37. 37. Example 6 ¢  If the maximum allowable stress for copper in Example 1 is σCu,allow=50 MPa, please determine the minimum size of the wire/cable from the material strength point of view. November, 14Strenght of Materials I - DAT37 f Stress its in the SI system is the Newton per square meter or Pascal, i.e. : Pa = N/m2 . neering, Pa seems too small, so we usually use: Kilo Pascal KPa (=Pa 103 ) e.g. 20,000Pa=20kPa Mega Pascal MPa (=Pa 106 ) e.g. 20,000,000Pa=20MPa Giga Pascal GPa (=Pa 109 ) e.g. 20,000,000,000Pa=20GPa le 2.1: An 80 kg lamp is supported by a single electrical cable of diameter d = 3.15 mm. What is the stress carried cable. ermine the stress in the wire/cable as Eq. (2.4), we need ss sectional area A of the cable and the applied internal : 26 22 10793.7 4 00315.0 4 m d A N.mgF 7848980 MPa. .A F 6100 107937 784 6 ble Stress (SI&4th p. 48-49, 3rd p. 51-52) Example 2.1, we may concern whether or not 80kg would be too heavy, or say MPa stress would be too high for the wire/cable, from the safety point of view. Indeed, 80kg F a a Section a-a A d FBD F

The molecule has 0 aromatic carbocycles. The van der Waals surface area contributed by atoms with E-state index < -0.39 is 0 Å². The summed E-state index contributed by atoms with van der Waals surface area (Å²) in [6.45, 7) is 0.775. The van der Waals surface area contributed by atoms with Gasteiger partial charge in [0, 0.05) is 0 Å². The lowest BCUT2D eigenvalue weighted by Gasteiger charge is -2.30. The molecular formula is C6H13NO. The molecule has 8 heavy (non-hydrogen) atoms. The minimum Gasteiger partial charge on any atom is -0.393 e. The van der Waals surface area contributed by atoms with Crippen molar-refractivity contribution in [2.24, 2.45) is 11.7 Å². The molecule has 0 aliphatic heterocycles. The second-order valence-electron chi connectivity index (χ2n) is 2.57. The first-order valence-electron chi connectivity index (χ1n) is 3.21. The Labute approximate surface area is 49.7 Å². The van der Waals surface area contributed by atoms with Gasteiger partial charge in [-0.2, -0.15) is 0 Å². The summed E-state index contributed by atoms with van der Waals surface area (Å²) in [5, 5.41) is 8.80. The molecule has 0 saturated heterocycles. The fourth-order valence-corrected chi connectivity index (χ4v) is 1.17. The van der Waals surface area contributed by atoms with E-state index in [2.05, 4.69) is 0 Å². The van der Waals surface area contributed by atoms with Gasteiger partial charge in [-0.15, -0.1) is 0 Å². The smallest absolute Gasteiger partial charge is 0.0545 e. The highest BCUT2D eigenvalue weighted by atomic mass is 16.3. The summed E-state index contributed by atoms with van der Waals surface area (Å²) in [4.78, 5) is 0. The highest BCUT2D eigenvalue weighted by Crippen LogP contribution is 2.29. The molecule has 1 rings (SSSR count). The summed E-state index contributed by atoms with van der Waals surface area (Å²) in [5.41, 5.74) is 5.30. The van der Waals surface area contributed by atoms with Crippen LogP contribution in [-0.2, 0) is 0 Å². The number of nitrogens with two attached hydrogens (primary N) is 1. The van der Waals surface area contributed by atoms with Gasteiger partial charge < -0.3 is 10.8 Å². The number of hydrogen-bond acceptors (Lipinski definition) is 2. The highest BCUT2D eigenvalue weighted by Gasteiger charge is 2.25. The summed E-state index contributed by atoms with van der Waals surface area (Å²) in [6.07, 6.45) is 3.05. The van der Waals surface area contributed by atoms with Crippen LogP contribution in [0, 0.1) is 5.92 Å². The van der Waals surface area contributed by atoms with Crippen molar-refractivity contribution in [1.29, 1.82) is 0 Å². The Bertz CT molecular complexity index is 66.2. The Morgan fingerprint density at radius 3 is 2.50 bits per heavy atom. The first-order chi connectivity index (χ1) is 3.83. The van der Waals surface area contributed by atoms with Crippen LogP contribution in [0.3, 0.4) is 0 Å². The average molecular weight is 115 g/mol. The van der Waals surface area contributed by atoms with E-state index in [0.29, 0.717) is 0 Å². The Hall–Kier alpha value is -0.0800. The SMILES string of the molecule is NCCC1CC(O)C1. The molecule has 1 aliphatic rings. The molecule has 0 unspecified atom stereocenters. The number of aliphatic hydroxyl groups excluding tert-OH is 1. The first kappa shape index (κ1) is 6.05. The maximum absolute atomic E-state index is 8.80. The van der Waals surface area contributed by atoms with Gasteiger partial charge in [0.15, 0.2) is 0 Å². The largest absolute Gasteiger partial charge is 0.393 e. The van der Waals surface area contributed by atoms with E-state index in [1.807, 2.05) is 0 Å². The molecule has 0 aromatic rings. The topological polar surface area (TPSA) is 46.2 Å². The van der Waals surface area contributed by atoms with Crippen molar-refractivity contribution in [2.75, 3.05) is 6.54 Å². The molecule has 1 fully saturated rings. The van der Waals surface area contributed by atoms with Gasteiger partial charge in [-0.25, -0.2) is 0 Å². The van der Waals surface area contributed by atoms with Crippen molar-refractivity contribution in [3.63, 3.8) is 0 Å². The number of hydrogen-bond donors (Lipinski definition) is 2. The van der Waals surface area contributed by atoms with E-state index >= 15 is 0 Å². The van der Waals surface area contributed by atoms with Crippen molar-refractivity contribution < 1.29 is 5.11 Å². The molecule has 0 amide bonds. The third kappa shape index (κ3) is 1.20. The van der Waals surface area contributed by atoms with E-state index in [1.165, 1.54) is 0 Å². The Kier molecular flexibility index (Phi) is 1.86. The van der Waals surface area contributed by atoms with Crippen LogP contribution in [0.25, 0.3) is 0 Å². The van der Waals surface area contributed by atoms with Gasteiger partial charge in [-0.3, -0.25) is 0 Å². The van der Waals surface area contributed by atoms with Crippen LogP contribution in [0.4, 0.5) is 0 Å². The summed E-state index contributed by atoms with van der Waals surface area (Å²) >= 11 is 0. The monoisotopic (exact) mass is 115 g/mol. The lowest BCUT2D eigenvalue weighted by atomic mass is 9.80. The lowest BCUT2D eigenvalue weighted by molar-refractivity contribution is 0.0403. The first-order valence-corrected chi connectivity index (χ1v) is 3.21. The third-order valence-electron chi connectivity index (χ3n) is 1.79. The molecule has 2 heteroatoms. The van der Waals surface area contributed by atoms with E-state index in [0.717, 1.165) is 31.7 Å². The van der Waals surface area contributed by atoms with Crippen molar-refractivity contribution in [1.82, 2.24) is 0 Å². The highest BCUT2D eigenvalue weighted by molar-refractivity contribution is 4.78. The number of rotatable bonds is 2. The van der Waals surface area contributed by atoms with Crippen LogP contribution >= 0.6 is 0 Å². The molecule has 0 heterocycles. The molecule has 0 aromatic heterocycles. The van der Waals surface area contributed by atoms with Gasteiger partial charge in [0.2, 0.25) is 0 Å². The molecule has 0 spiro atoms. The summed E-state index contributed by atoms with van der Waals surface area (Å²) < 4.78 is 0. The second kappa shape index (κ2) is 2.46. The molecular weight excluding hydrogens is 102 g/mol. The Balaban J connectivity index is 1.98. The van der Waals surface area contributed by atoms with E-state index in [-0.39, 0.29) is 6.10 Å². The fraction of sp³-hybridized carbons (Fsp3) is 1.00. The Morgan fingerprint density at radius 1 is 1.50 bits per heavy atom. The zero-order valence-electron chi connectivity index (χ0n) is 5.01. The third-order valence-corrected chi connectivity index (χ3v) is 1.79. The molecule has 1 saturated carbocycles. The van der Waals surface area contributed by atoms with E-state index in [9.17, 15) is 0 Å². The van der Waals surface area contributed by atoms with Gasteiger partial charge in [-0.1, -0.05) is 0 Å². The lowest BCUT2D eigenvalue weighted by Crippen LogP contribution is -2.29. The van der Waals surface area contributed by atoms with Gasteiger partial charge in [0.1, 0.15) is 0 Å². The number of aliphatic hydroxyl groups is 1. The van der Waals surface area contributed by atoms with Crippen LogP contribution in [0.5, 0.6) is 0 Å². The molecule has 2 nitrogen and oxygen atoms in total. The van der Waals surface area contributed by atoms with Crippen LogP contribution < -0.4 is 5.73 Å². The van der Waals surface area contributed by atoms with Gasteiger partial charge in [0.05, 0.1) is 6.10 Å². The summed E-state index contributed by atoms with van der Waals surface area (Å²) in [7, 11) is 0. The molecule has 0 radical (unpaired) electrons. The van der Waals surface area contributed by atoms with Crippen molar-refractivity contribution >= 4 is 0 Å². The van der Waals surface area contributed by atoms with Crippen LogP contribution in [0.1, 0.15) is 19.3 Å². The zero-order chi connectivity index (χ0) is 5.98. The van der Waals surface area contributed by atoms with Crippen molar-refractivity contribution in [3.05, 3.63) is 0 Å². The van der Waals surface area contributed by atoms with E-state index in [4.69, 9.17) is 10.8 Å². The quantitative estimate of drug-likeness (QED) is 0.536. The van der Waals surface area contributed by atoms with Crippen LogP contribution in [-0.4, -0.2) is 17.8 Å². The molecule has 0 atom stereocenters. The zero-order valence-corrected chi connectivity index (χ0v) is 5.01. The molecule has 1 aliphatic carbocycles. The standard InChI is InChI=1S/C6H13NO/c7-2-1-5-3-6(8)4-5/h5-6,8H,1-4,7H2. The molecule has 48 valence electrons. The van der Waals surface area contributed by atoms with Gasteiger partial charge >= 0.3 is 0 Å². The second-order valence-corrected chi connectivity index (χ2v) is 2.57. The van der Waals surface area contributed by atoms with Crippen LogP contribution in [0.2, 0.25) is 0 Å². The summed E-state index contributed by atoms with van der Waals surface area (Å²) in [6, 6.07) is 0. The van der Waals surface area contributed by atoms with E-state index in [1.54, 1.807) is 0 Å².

38. 38. Solution November, 14 Strenght of Materials I - DAT 38 Example 2.2: In Example 2.1, if the max Cu,allow=50MPa, please determine the minimum strength point of view. Mathematically, allowCu d mg A F ,2 4 Therefore: mg d allowCu 10469.4 4 , Obviously, the lower the allowable stress, the bigg structural strength and elemental size. In engineering, there are two significant problems Problem (1) Stress Analysis: for a specific str ..SF fail allow mple 2.2: In Example 2.1, if the maximum allowable allow=50MPa, please determine the minimum size of the wire ngth point of view. hematically, allowCu d mg A F ,2 4 refore: mm mg d allowCu 469.410469.4 4 3 , iously, the lower the allowable stress, the bigger the cable size. ctural strength and elemental size. ngineering, there are two significant problems associated with st ..SF fail allow Example 2.2: In Example 2.1, if the maxi Cu,allow=50MPa, please determine the minimum strength point of view. Mathematically, allowCu d mg A F ,2 4 Therefore: mg d allowCu 10469.4 4 , Obviously, the lower the allowable stress, the bigge structural strength and elemental size. In engineering, there are two significant problems as value of F.S. can be found in design codes and engineering hand Eq. (2.6) to compute the allowable stress: ..SF fail allow ample 2.2: In Example 2.1, if the maximum allowable s allow=50MPa, please determine the minimum size of the wire/ca ngth point of view. hematically, allowCu d mg A F ,2 4 refore: mm mg d allowCu 469.410469.4 4 3 , viously, the lower the allowable stress, the bigger the cable size. St ctural strength and elemental size.